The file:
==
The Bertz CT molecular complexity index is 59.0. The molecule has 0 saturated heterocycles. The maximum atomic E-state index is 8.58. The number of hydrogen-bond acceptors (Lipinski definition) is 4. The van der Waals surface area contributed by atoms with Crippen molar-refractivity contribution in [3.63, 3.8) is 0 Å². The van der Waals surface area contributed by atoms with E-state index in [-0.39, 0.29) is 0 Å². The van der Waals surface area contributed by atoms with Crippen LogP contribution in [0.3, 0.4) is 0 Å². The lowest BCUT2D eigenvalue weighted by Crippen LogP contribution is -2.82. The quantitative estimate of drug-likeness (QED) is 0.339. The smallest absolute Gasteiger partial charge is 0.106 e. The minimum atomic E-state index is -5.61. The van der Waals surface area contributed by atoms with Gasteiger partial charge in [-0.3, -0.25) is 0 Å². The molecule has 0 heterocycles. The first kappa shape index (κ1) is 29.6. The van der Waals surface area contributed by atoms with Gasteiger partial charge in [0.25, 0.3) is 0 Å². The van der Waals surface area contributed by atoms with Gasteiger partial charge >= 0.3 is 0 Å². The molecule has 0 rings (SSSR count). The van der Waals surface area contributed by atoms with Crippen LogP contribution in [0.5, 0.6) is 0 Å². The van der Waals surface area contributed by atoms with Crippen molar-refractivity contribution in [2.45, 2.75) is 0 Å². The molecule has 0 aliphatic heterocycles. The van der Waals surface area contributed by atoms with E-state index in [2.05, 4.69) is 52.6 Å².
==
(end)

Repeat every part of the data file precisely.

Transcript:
The Bertz CT molecular complexity index is 59.0. The molecule has 0 saturated heterocycles. The maximum atomic E-state index is 8.58. The number of hydrogen-bond acceptors (Lipinski definition) is 4. The van der Waals surface area contributed by atoms with Crippen molar-refractivity contribution in [3.63, 3.8) is 0 Å². The van der Waals surface area contributed by atoms with E-state index in [-0.39, 0.29) is 0 Å². The van der Waals surface area contributed by atoms with Crippen LogP contribution in [0.3, 0.4) is 0 Å². The lowest BCUT2D eigenvalue weighted by Crippen LogP contribution is -2.82. The quantitative estimate of drug-likeness (QED) is 0.339. The smallest absolute Gasteiger partial charge is 0.106 e. The minimum atomic E-state index is -5.61. The van der Waals surface area contributed by atoms with Gasteiger partial charge in [-0.3, -0.25) is 0 Å². The molecule has 0 heterocycles. The first kappa shape index (κ1) is 29.6. The van der Waals surface area contributed by atoms with Gasteiger partial charge in [0.25, 0.3) is 0 Å². The van der Waals surface area contributed by atoms with Gasteiger partial charge >= 0.3 is 0 Å². The molecule has 0 rings (SSSR count). The van der Waals surface area contributed by atoms with Crippen LogP contribution in [0.5, 0.6) is 0 Å². The van der Waals surface area contributed by atoms with Crippen molar-refractivity contribution in [2.45, 2.75) is 0 Å². The molecule has 0 aliphatic heterocycles. The van der Waals surface area contributed by atoms with E-state index in [2.05, 4.69) is 52.6 Å².